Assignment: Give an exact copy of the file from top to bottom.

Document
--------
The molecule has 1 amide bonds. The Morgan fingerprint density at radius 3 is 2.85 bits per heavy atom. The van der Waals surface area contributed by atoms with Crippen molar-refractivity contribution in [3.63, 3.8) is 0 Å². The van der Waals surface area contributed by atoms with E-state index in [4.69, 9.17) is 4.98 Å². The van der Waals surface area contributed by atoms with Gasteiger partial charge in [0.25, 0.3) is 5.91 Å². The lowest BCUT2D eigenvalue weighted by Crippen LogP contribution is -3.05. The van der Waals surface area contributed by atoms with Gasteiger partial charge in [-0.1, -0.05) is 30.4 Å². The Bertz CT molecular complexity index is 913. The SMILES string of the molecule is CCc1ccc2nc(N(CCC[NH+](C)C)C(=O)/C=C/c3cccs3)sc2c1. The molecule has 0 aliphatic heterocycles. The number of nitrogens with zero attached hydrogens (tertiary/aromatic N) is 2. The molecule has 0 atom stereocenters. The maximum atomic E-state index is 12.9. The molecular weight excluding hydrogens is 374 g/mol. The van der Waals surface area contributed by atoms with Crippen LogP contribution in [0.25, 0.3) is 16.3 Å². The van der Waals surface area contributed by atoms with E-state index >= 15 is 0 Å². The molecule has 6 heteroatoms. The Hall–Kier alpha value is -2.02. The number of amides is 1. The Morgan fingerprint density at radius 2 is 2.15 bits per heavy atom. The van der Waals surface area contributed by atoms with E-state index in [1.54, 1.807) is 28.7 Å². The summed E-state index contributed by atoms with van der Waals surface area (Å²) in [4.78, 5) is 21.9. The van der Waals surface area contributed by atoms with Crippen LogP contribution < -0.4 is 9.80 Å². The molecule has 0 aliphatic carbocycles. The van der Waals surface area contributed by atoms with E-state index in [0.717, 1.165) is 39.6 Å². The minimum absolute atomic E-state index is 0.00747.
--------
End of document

The molecule has 1 amide bonds. The Morgan fingerprint density at radius 3 is 2.85 bits per heavy atom. The van der Waals surface area contributed by atoms with Crippen molar-refractivity contribution in [3.63, 3.8) is 0 Å². The van der Waals surface area contributed by atoms with E-state index in [4.69, 9.17) is 4.98 Å². The van der Waals surface area contributed by atoms with Gasteiger partial charge in [0.25, 0.3) is 5.91 Å². The lowest BCUT2D eigenvalue weighted by Crippen LogP contribution is -3.05. The van der Waals surface area contributed by atoms with Gasteiger partial charge in [-0.1, -0.05) is 30.4 Å². The Bertz CT molecular complexity index is 913. The SMILES string of the molecule is CCc1ccc2nc(N(CCC[NH+](C)C)C(=O)/C=C/c3cccs3)sc2c1. The molecule has 0 aliphatic heterocycles. The number of nitrogens with zero attached hydrogens (tertiary/aromatic N) is 2. The molecule has 0 atom stereocenters. The maximum atomic E-state index is 12.9. The molecular weight excluding hydrogens is 374 g/mol. The van der Waals surface area contributed by atoms with Crippen LogP contribution in [0.25, 0.3) is 16.3 Å². The van der Waals surface area contributed by atoms with E-state index >= 15 is 0 Å². The molecule has 6 heteroatoms. The Hall–Kier alpha value is -2.02. The number of amides is 1. The Morgan fingerprint density at radius 2 is 2.15 bits per heavy atom. The van der Waals surface area contributed by atoms with E-state index in [1.54, 1.807) is 28.7 Å². The summed E-state index contributed by atoms with van der Waals surface area (Å²) in [4.78, 5) is 21.9. The van der Waals surface area contributed by atoms with Crippen LogP contribution < -0.4 is 9.80 Å². The molecule has 0 aliphatic carbocycles. The van der Waals surface area contributed by atoms with E-state index in [0.717, 1.165) is 39.6 Å². The minimum absolute atomic E-state index is 0.00747.